I don’t think I am being hyperbolic when I call Shadow of the Colossus a masterpiece. Even among Fumito Ueda’s small-but-impressive collection of games, Shadow of the Colossus stands out as my favorite. I know I’m not alone in that, which is why remaking Shadow of the Colossus is a tall and dangerous order. Thankfully, developer Bluepoint was up to the task. While it does not improve on the original game (or the HD remaster from 2011) in every way, this version of Shadow of the Colossus is absolutely worth seeking out for both fans and newcomers.

The biggest and most notable overhaul to the game are the visuals. Remakes are often complimented for allowing you see dated games as you remember them as opposed to how they really looked, but Shadow of the Colossus goes well beyond that sentiment. You can see individual blades of grass as you ride with Agro, and the portals to the sky that appear above defeated colossi take on a new beauty. With so much to look at, the added detail leads to fewer moments of boredom as you travel. It adds more weight to the moments between colossi, and made me more eager to explore.

The new environmental details are impressive, but the colossi are astounding. The beard on the sixth colossus looks better than it ever has. The eyes on colossus number 10, who chases you underneath the sand, have a humanity I’ve never seen before. The fur in particular, on all the colossi, is especially realistic. Even the new details impress, like a wave that accompanies the bird colossus you fight on the lake as it speeds toward you. Along with looking great, the wave gives the beast more implied weight, and even gives you a better cue for when to jump. The impact of meeting each colossus has never been lost on me, even after -multiple playthroughs, and it has only been elevated for this remake. I gasped at near-falls, and my heart raced as I leapt from Agro’s back onto the flying dessert colossus just as it did in the past.

(Please visit the site to view this media)

For all the visual steps forward, one element falls short. Mono and Agro look great, and even Lord Emon (who had the least amount of detail of any human character in the original) has a new impressive wizened look – but Wander’s face looks bad. Something was lost in translation on the way to PlayStation 4, and Wander looks like he has been recast by a younger actor with softer features. Newcomers may not be bothered by his new appearance, but I couldn’t get over the fact that he simply never looked right.

A number of other changes are small, but still improve the experience. The original control scheme was atypical, to be polite, and the new default control scheme is more in line with contemporary button layouts (X to jump, circle to roll). Your items are now quick-select on the d-pad, making it easier to quickly change from sword to bow. Changes to the stamina bar also make its upgrade progress clearer, and it uses less screen space while still offering the necessary information. You also get a detailed list of stats you can refer to anytime, tracking things like distance traveled, time riding fish and hawks, Agro stunts, and your fastest times for defeating colossi. I love stat-tracking, so I definitely appreciate their inclusion.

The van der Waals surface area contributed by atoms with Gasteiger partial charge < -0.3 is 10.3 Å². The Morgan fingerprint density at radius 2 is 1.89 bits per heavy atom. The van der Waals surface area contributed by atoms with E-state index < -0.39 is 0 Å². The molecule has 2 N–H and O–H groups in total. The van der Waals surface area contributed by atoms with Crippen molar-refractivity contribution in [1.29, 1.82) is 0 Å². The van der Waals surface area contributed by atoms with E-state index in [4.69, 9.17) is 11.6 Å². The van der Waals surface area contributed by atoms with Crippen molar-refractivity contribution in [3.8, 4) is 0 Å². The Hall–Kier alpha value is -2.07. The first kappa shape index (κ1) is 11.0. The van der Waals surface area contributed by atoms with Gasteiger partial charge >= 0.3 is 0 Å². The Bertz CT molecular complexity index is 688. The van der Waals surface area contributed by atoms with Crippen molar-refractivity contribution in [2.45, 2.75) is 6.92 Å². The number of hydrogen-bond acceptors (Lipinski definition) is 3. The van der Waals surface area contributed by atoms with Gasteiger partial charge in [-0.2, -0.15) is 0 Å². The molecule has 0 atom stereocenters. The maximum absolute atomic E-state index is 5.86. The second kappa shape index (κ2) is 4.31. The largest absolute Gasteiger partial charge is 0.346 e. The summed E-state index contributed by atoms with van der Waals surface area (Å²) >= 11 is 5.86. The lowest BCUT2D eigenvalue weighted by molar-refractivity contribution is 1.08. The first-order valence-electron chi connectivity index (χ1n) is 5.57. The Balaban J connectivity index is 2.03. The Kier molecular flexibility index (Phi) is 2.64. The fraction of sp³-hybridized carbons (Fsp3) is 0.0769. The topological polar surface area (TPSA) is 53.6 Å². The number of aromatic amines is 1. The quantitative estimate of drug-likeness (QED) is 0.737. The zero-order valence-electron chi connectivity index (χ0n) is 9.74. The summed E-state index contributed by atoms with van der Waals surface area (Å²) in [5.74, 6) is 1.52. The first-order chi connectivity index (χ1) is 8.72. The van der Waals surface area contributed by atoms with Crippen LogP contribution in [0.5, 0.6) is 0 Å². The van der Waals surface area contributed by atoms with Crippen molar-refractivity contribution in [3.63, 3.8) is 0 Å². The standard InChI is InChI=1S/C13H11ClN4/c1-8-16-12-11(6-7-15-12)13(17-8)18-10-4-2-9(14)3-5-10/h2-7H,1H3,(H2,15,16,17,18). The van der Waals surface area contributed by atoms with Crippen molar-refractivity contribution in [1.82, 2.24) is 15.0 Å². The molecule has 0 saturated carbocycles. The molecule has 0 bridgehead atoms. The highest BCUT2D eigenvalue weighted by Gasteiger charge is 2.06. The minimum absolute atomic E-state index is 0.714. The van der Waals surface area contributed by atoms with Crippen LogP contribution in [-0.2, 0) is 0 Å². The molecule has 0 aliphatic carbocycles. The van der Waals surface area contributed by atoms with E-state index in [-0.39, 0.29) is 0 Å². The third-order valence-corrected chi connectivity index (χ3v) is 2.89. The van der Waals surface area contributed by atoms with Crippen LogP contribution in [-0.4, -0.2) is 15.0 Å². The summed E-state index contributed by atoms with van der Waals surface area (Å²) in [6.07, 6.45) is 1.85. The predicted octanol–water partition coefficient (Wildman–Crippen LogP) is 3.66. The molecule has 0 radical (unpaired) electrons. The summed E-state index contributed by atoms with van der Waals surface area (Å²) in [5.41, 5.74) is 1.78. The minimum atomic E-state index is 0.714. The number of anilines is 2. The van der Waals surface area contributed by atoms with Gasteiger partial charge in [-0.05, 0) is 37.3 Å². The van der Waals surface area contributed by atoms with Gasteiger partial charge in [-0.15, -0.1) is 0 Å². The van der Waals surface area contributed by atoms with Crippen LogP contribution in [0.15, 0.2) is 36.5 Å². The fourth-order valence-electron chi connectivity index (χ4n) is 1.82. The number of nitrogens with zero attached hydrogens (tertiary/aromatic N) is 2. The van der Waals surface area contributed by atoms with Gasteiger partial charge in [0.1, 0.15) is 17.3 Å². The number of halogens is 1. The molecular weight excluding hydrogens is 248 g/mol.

The option to play a mirrored version of the game after you beat it is one of the few true additions, and it’s an inoffensive unlock that doesn’t change the game in a substantial way. While the lack of more significant content additions might be disappointing for some, I appreciate how true this remake remains to the original I adore. Bluepoint strikes a good balance, making welcome changes that leave the core experience intact.

The original Shadow of the Colossus is easily one of my favorite games. It was among the first that made me want to violently point at the screen and yell, “Look! Video games are art!” at anyone within earshot. Bluepoint’s remake feels different in some respects, but is exactly like Shadow of the Colossus in the important ways. Scaling beasts feels appropriately epic, and the few story moments that exist still tell a heart-wrenching tale of sacrifice in the face of impossible odds.

The PS4 Pro Edge
A few advantages exist if you’re playing Shadow of the Colossus on a PS4
Pro. Outside of the expected additional 4K display options, you can
also choose to play the game in Performance mode. As the name implies,
this mode prioritizes performance, boosting the framerate to 60 FPS. The
other mode, Cinematic, lowers the frame rate to 30 FPS, but displays
the game in 4K. On a standard PS4, the game plays in 30 FPS. Performance
mode was my preferred way to play. The higher frame-
rate makes the
game lose some of its filmic qualities, but it plays and feels better as
a result.

Sega announced today that they have entered into a publishing deal with London-based Interior Night, a new studio founded by former Quantic Dream lead designer Caroline Marchal.

The studio which has a mission statement of delivering narrative-driven games for mature audiences, is not discussing the new IP yet, nor is Sega. Marchal’s experience on Heavy Rain and Beyond: Two Souls combined with the studio’s stated intention makes it fairly easy to guess what the game will end up being.